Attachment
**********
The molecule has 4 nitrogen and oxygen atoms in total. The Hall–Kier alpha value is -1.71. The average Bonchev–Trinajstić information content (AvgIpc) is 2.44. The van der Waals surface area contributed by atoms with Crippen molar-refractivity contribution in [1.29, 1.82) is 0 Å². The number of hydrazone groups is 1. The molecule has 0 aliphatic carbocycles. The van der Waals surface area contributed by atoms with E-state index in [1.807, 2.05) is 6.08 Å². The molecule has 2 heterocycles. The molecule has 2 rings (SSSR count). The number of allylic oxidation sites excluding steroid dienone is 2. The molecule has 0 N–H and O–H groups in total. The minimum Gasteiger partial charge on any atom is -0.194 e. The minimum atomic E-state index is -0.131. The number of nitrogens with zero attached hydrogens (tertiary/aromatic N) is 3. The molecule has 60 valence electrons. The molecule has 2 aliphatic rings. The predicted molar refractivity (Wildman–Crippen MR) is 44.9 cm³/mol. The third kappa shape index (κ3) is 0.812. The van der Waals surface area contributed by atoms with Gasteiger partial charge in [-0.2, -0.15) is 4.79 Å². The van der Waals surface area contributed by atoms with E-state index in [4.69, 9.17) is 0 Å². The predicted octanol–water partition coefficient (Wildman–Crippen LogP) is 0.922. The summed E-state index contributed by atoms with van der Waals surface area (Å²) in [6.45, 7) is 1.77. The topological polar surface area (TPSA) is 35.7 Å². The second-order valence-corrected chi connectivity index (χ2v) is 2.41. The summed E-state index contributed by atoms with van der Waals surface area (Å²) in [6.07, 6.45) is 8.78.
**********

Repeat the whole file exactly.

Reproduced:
The molecule has 4 nitrogen and oxygen atoms in total. The Hall–Kier alpha value is -1.71. The average Bonchev–Trinajstić information content (AvgIpc) is 2.44. The van der Waals surface area contributed by atoms with Crippen molar-refractivity contribution in [1.29, 1.82) is 0 Å². The number of hydrazone groups is 1. The molecule has 0 aliphatic carbocycles. The van der Waals surface area contributed by atoms with E-state index in [1.807, 2.05) is 6.08 Å². The molecule has 2 heterocycles. The molecule has 2 rings (SSSR count). The number of allylic oxidation sites excluding steroid dienone is 2. The molecule has 0 N–H and O–H groups in total. The minimum Gasteiger partial charge on any atom is -0.194 e. The minimum atomic E-state index is -0.131. The number of nitrogens with zero attached hydrogens (tertiary/aromatic N) is 3. The molecule has 60 valence electrons. The molecule has 2 aliphatic rings. The predicted molar refractivity (Wildman–Crippen MR) is 44.9 cm³/mol. The third kappa shape index (κ3) is 0.812. The van der Waals surface area contributed by atoms with Gasteiger partial charge in [-0.2, -0.15) is 4.79 Å². The van der Waals surface area contributed by atoms with E-state index in [4.69, 9.17) is 0 Å². The predicted octanol–water partition coefficient (Wildman–Crippen LogP) is 0.922. The summed E-state index contributed by atoms with van der Waals surface area (Å²) in [6.45, 7) is 1.77. The topological polar surface area (TPSA) is 35.7 Å². The second-order valence-corrected chi connectivity index (χ2v) is 2.41. The summed E-state index contributed by atoms with van der Waals surface area (Å²) in [6.07, 6.45) is 8.78.